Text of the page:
1. Your timing in writing this feels kinda coincidental, as far as my reading of it goes. This is something that I feel like God has been teaching me in the past few days. In fact, halfway through your post, I thought “Hey, I should post Oscar Romero’s prayer in my comment,” since I just stumbled upon it two days ago and was really provoked by it. But you had that covered haha.
    “We are prophets of a future not our own.”
    As hard as it is for me to accept it, this is probably the most freeing thing I have ever learned. I am not to build the kingdom; I am to reach out and grasp it, to live in it and wait for its fullness. I do not have to change the world–I just have to change myself (and, really, in the end, in how much of that change will it really be ME who has accomplished it?). I am not the King or the Architect of the Kingdom; I am just its citizen. My calling is only to live my life in accordance with my kingdom’s values as best I can.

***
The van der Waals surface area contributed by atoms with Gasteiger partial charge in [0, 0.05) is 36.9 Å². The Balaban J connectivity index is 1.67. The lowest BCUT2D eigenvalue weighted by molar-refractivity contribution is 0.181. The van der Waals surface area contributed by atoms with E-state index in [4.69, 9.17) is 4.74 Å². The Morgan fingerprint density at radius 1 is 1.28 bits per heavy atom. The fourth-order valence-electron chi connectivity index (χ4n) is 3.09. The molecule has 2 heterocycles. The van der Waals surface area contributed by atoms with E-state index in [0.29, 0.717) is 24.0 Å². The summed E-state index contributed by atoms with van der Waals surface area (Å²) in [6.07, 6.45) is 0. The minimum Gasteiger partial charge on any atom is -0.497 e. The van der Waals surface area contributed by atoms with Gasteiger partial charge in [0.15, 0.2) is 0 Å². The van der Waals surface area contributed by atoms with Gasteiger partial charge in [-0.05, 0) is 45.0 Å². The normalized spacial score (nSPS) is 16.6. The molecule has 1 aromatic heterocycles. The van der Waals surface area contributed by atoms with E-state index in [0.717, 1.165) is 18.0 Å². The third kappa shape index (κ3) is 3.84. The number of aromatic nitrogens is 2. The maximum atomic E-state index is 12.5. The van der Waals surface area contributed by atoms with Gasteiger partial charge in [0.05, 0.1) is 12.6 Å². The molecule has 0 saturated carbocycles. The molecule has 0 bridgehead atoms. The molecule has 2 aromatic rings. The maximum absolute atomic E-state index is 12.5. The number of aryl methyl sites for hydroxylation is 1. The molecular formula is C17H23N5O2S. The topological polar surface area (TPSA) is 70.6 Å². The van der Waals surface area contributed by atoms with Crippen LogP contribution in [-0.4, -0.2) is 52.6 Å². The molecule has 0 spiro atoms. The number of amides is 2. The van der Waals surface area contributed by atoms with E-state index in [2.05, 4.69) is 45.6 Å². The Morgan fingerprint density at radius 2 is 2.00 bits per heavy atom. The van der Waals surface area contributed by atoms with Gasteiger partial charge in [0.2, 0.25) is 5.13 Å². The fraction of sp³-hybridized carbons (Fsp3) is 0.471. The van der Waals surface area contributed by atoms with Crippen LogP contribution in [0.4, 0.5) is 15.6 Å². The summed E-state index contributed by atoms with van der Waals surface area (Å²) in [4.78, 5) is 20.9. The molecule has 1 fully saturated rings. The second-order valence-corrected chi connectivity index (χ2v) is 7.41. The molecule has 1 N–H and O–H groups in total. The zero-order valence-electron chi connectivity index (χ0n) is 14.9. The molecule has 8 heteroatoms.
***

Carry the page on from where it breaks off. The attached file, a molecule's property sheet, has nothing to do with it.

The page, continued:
Now that I’m starting to realize this, I’m painfully aware of just how arrogant it is for me to believe any differently.

  2. Yes! Romero’s words are spot on aren’t they?

    “We cannot do everything
    And there is a sense of liberation realizing that.
    This enables us to do something,
    And to do it very well.
    It may be incomplete, but it is a beginning, a step along the way,
    An opportunity for God’s grace to enter and do the rest.”

    Do something
    And do it well… : )

    Receiving the kingdom…